The proposed Business Park is the wrong thing in the wrong place, and we urge the applicants to end the years of uncertainty and concern that has hung over local residents, particularly those in the immediate vicinity to the site, by publicly stating that they will not pursue this matter to appeal.

Whilst we are pleased that the District Council has refused to give planning permission for a Business Park we are disappointed that the Council has only done so on highways concerns. We believe that the refusal could, and should have been more wide ranging.

Until the applicants end their attempts to build a Business Park on this site the Campaign will continue to do all it can to reflect the clear views of local residents.

Owl and the Say No Twitter page help out Stuart Hughes about Sidford Business Park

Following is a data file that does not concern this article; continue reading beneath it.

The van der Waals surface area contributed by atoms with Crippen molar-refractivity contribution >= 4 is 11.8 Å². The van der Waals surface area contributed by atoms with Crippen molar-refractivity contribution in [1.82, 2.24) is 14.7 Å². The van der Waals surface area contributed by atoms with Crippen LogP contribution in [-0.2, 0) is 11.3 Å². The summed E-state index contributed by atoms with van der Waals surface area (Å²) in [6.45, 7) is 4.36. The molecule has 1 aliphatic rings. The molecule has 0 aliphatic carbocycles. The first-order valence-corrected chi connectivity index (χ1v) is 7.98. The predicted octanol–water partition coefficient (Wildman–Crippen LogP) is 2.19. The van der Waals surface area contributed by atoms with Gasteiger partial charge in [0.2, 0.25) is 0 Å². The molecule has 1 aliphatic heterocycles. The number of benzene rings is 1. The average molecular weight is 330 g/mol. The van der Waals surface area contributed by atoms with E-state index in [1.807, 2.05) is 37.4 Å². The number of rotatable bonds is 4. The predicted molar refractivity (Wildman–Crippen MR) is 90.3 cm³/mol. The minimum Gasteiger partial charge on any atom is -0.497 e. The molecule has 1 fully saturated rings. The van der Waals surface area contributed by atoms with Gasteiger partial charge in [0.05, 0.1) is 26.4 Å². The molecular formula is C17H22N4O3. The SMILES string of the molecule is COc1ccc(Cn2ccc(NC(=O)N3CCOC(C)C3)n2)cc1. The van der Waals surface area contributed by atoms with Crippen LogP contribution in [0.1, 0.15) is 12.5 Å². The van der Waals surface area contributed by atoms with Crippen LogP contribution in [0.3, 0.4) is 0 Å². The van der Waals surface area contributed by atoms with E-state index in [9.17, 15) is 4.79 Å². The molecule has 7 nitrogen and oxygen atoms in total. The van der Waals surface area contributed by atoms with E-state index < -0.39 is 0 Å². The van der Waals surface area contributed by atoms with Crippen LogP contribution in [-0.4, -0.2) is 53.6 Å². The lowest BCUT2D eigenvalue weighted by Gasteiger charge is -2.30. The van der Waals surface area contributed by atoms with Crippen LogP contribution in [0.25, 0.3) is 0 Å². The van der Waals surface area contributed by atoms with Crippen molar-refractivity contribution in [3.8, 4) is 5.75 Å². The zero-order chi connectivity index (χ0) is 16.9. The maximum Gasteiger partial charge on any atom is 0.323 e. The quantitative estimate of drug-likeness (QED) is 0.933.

“Rather than attend the Say NO public meeting on Wednesday evening it appears Stuart preferred to hit the gym at some point. He was so proud of his achievements there that evening that he tweeted about it:

https://eastdevonwatch.org/2018/10/10/where-was-eddc-and-dcc-transport-councillor-during-the-say-no-to-sidford-business-park-meeting/

After that post, it appears that this was taken up on the Say NO Twitter page.

It now appears that Councillor Hughes has deleted this tweet!

Owl wonders why one would delete a Twitter post illustrating how fit one is – even if it does show where you were when a crucial public meeting was taking place on your patch. We all know how important it is to keep fit.

However, his absence is noted, especially as he was so vociferous about opposing it in 2015:

https://eastdevonwatch.org/2016/06/10/how-did-business-park-on-a-sidford-floodplain-come-to-be-in-the-local-plan/

and taking into account its grubby history of which surely no Tory politician should be proud of and ought to want to put right:

https://eastdevonwatch.org/2018/06/18/sidford-business-park-a-grubby-history/

It’s a good job that Owl and the Say No twitterati had the foresight to take a screen grab of the original tweet at the time – a great help if ever he wants to refer to a deleted tweet in future.